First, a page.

Our guest blogger is Robin Chait, a Senior Education Policy Analyst at the Center for American Progress Action Fund.
At an education meeting yesterday, Mike Smith — Education Program Director at the Hewlett Foundation — recounted a sad story from a recent meeting with Superintendents. One of the Superintendents said that he had been going to a lot of funerals of students in his district lately. The others asked why, was there an increase in gang violence? The Superintendent responded no. The deaths were from cavities. Children in America are dying from cavities.
An article in the Washington Post today reports on a study that finds “the difference in death rates between highly educated and poorly educated people in the United States is very wide and growing wider.” While the study can’t conclude that low educational attainment causes increases in mortality, clearly there is a relationship between the two. The failure to improve education for disadvantaged students has implications for the health of our population, and the failure to provide adequate health care for all has implications for educational achievement.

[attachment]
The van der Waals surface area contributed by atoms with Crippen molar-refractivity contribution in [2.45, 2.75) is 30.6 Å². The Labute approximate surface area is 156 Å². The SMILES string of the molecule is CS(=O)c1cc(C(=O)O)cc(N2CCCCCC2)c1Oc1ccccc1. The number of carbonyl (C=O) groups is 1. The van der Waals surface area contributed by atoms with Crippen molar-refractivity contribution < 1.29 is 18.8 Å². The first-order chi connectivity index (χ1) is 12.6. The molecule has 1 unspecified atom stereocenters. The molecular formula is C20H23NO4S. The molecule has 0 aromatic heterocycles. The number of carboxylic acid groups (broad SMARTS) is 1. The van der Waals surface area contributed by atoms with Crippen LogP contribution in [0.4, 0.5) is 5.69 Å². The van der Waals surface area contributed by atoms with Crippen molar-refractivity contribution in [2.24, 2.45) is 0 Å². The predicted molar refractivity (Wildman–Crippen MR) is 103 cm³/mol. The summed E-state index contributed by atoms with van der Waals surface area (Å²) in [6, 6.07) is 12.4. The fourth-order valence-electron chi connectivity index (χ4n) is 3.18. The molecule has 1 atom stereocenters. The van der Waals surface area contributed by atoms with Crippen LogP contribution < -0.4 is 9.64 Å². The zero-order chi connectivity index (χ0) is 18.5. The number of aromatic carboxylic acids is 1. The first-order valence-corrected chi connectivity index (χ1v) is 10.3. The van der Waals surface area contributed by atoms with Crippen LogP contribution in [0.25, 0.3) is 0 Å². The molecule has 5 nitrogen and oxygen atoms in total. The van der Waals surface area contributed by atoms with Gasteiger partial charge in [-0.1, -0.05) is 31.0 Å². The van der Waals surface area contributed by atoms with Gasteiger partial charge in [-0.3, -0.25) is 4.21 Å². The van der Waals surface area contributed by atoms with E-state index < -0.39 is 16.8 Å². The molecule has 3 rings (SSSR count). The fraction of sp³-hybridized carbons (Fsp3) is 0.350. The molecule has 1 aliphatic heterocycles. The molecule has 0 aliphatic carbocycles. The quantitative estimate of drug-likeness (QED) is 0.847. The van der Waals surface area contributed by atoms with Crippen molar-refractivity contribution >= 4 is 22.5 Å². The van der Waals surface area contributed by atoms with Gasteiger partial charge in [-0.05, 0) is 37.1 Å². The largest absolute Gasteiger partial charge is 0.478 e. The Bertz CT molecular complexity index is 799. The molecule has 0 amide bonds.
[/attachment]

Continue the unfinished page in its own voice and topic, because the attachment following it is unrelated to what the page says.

It’s not that educational achievement can’t be improved without addressing the health of students, or that we couldn’t improve health outcomes without first increasing educational attainment. It’s that the consequences of not addressing either exacerbate both. When only about 50% of poor and minority students are graduating high school nationally, there’s a critical need for a greater national investment in addressing this problem. What we’ve had over the past eight years is little new funding for improving low performing schools. And we know that people with health insurance are generally healthier and that income is associated with having health insurance. When 19.3% of children in poverty are uninsured, it’s clear we have a national crisis on our hands.
It’s also clear that the Bush administration hasn’t made the needs of low-income people a priority in any policy arena.